Monday, October 19, 2009
make your own name seal
If you already have an interest in traditional Japanese Art, you probably realize how important that final pressing of the name stamp is to the overall appearance and balance of the work. And if this blog is your first exposure to Etegami, you probably noticed, and were curious about, the name seal that is always pressed somewhere on the card in red ink. The common name for these name seals is hanko. They are usually carved with the hiragana sign for the first syllable in the artist's given name. Sometimes they are carved with the entire given name, and sometimes they are carved with other words that enhance the artwork, such as the character for "Spring," or "Welcome the New Year," or something else that applies to the season.
If you go to an art supply or stationery store in Japan, you are likely to find a nice collection of ready-made hobby hanko, even ones that have a cozy, home-made feel to them. Using store-bought seals is a great option, especially if you are a beginner. But soon you are sure to get the itch for a name seal of your own design and carving.
Furthermore, you may be one of those people whose name begins with a syllable that is nowhere to be found among the racks of commercially produced name seals. I belong to this group. My name begins with the syllable De (Te with two dashes next to it), and I haven't met a Japanese person yet whose given name starts with that syllable. So from the beginning, I had to make my own hanko. I did this the way most etegami artists do, by carving my syllable into a rubber eraser.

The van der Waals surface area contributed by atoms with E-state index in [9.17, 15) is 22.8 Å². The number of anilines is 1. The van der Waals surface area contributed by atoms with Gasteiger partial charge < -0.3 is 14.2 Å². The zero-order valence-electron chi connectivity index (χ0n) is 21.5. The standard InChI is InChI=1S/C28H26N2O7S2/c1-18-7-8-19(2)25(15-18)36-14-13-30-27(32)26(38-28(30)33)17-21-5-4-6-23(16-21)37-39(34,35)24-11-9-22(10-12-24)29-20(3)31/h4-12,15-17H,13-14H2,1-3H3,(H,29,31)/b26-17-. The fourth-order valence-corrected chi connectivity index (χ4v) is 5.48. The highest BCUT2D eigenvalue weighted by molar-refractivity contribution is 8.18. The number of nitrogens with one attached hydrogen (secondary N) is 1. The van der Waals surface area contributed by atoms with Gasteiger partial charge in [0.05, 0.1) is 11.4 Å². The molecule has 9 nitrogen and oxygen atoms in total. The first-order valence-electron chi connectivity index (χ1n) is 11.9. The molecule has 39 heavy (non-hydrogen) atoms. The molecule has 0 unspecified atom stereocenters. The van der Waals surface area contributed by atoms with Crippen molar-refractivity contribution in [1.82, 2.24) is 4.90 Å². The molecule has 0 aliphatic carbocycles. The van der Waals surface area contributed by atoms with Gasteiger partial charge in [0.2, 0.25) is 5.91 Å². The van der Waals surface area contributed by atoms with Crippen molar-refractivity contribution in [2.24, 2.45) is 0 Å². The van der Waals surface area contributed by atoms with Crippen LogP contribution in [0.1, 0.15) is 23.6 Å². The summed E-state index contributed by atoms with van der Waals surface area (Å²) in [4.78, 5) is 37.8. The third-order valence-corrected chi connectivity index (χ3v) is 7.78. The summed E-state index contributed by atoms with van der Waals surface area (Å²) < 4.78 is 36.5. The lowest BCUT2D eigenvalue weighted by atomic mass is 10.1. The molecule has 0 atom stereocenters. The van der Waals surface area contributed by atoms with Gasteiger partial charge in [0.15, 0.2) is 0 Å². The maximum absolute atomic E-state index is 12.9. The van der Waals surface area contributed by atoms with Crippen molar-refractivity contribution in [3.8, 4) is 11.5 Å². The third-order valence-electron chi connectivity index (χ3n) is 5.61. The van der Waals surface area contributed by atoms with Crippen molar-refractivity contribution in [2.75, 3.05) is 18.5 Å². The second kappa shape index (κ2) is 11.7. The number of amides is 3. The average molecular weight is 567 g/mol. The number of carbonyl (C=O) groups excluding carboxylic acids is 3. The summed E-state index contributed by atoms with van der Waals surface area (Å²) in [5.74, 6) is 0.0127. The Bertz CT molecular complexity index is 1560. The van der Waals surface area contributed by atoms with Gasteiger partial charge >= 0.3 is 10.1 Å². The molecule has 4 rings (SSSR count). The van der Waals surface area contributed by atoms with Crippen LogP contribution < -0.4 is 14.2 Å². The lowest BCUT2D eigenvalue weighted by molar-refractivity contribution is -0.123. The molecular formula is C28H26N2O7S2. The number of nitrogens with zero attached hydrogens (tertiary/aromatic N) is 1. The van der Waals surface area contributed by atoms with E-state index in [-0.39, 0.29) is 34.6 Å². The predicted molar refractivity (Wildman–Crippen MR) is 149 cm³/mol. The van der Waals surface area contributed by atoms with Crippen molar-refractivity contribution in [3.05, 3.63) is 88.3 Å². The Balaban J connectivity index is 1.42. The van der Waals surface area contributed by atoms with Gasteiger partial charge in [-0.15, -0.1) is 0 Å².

The photo posted at the top was scanned from an introductory Etegami textbook, and illustrates the steps to making a hanko. The steps are very simple: (1) Draw your initial or syllable on a smooth piece of paper (tracing paper is good) with a soft lead pencil. (2) Press the drawing against a clean, flat piece of eraser, and rub gently till the drawing has transferred from the paper to the eraser. The transfer will be a mirror image. (3) Using a sharp craft knife or carving tool, cut away the white part, or alternatively, cut away the dark part, depending on the effect you desire. (4) Ink the seal and press on paper to see where you still need to cut away. Keep doing this till you are satisfied. If you want to start over, slice off the layer you were working on, and go through the steps again.
I've attached a photo of some of my own hand-made hanko. Some represent my name in various forms (De, DeBi, DeBoRa, dd) and others are images (slice of watermelon, mouse's paw print, human foot print, leaf, star, wind chime). I use the images to add humor or otherwise personalize certain etegami. They're easy and fun to do.